Well advice on writing good

WHILE VISITING with a client last week, I noticed the following posted on the editor’s bulletin board. She was happy to share it with me…and I’m happy to share it with you.

I don’t know the source of this one. If you do, please let me know.

Good food for thought here—and it’ll give you a chuckle.


1. Avoid alliteration. Always.

2. Prepositions are not words to end sentences with.

3. Avoid clichés like the plague. (They’re old hat.)

4. Employ the vernacular.

5. Eschew ampersands & abbreviations, etc.

6. Parenthetical remarks (however relevant) are unnecessary.

7. It is wrong to ever split an infinitive.

8. Contractions aren’t necessary.

9. Foreign words and phrases are not apropos.

10. One should never generalize.

z Ralph_Waldo_Emerson

Ralph Waldo Emerson

11. Eliminate quotations. As Ralph Waldo Emerson said, “I hate quotations. Tell me what you know.”

12. Comparisons are as bad as clichés.

13. Don’t be redundant; don’t use more words than necessary; it’s highly superfluous.

14. Be more or less specific.

15. Understatement is always best.

16. One-word sentences? Eliminate.

17. Analogies in writing are like feathers on a snake.

18. The passive voice is to be avoided.

19. Go around the barn at high noon to avoid colloquialisms.

20. Even if a mixed metaphor sings, it should be derailed.

21. Who needs rhetorical questions?

22. Exaggeration is a billion times worse than understatement.

Here’s a writing rule from Winston Churchill that I’ve always liked: “Ending a sentence with a preposition is something up with which I will not put.”

How about you? Any favorite writing/grammar rules to share?


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6 responses to “Well advice on writing good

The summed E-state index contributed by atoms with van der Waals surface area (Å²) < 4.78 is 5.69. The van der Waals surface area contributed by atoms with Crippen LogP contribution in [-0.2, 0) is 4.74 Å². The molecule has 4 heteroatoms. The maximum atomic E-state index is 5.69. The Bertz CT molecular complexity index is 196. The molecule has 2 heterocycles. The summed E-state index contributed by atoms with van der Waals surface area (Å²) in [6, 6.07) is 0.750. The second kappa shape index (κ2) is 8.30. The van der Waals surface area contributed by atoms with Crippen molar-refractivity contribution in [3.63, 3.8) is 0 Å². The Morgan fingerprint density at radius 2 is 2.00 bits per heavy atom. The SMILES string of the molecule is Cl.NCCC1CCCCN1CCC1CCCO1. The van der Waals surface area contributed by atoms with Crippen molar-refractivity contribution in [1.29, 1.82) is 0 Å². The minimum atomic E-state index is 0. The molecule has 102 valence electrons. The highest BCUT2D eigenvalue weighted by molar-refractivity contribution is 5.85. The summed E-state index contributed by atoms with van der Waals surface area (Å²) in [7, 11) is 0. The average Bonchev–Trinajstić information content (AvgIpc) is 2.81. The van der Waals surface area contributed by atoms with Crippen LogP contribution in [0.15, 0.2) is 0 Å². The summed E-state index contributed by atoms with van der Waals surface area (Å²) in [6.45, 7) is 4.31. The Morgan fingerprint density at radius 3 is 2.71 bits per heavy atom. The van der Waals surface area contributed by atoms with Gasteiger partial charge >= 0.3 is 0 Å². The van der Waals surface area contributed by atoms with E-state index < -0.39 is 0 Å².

1. Melanie Byer

    That’s a great list. I’ll have to print that out and put it on the copy desk’s board.

    I agree with Professor Fisher about when to use ‘think’ and when to use ‘believe.’ When I see something like “Police believe the suspect is hiding in the woods,” I always change it to ‘think.’ Fisher said things like that are not part of people’s belief systems. I thought that made a lot of sense. I think about that rule a lot.

  2. Dean Poling


    Hello. Enjoy the blog. But had to note that the legend behind the Churchill remark is his argument that it is better to end in a preposition rather than perform pretzeled sentence acrobatics.

    Keep up the insightful and enjoyable work.
    Dean Poling

    • Dean:

      Yes, I’m aware of Churchill’s intent when he spoke his wonderful no-preposition-ending sentence. And that’s what makes it so fun! Churchill was a master of statesmanship, leadership—and the English language. I would like to have had dinner with him!

      Thanks for your comment…and please keep watching the blog!

  3. Zog

    “10. One should never generalize.”

    Is the typo in generalise intentional?

    • Zog:

      Generalize with a “z” is U.S. English. Generalise with an “s” is English English. But…I think even the English spell it “capsize” with a “z.” And “baptize” with a “z.” Though I wouldn’t want to zwear to that, realising that I could be incorrect. I mean, there iz a chanse of my being miztaken, izn’t there?


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